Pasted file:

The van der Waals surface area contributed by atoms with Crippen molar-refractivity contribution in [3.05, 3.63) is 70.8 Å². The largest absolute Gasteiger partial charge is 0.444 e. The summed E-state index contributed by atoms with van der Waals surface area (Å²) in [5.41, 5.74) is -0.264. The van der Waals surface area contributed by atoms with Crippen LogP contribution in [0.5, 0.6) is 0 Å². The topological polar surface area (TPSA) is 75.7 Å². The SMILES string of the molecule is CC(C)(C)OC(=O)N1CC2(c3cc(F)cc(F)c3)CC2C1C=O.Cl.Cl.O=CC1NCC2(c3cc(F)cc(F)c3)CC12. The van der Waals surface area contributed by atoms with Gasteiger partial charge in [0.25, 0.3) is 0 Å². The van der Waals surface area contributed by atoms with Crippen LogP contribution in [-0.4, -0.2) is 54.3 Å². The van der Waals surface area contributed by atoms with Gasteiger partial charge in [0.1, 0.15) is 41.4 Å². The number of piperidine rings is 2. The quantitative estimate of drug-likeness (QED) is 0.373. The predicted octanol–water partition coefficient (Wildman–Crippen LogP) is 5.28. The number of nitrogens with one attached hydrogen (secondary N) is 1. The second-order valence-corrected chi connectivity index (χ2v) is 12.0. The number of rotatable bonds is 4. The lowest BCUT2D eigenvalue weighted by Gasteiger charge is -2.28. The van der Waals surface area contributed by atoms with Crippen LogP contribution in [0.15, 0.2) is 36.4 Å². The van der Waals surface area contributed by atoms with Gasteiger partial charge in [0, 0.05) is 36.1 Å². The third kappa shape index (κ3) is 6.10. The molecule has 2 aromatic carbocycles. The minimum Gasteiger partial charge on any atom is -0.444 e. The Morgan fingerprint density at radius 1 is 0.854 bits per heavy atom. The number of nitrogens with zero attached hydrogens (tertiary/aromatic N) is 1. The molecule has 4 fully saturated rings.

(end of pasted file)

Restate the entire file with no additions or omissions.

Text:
The van der Waals surface area contributed by atoms with Crippen molar-refractivity contribution in [3.05, 3.63) is 70.8 Å². The largest absolute Gasteiger partial charge is 0.444 e. The summed E-state index contributed by atoms with van der Waals surface area (Å²) in [5.41, 5.74) is -0.264. The van der Waals surface area contributed by atoms with Crippen LogP contribution in [0.5, 0.6) is 0 Å². The topological polar surface area (TPSA) is 75.7 Å². The SMILES string of the molecule is CC(C)(C)OC(=O)N1CC2(c3cc(F)cc(F)c3)CC2C1C=O.Cl.Cl.O=CC1NCC2(c3cc(F)cc(F)c3)CC12. The van der Waals surface area contributed by atoms with Gasteiger partial charge in [0.25, 0.3) is 0 Å². The van der Waals surface area contributed by atoms with Crippen LogP contribution in [-0.4, -0.2) is 54.3 Å². The van der Waals surface area contributed by atoms with Gasteiger partial charge in [0.1, 0.15) is 41.4 Å². The number of piperidine rings is 2. The quantitative estimate of drug-likeness (QED) is 0.373. The predicted octanol–water partition coefficient (Wildman–Crippen LogP) is 5.28. The number of nitrogens with one attached hydrogen (secondary N) is 1. The second-order valence-corrected chi connectivity index (χ2v) is 12.0. The number of rotatable bonds is 4. The lowest BCUT2D eigenvalue weighted by Gasteiger charge is -2.28. The van der Waals surface area contributed by atoms with Crippen LogP contribution in [0.15, 0.2) is 36.4 Å². The van der Waals surface area contributed by atoms with Gasteiger partial charge in [0, 0.05) is 36.1 Å². The third kappa shape index (κ3) is 6.10. The molecule has 2 aromatic carbocycles. The minimum Gasteiger partial charge on any atom is -0.444 e. The Morgan fingerprint density at radius 1 is 0.854 bits per heavy atom. The number of nitrogens with zero attached hydrogens (tertiary/aromatic N) is 1. The molecule has 4 fully saturated rings.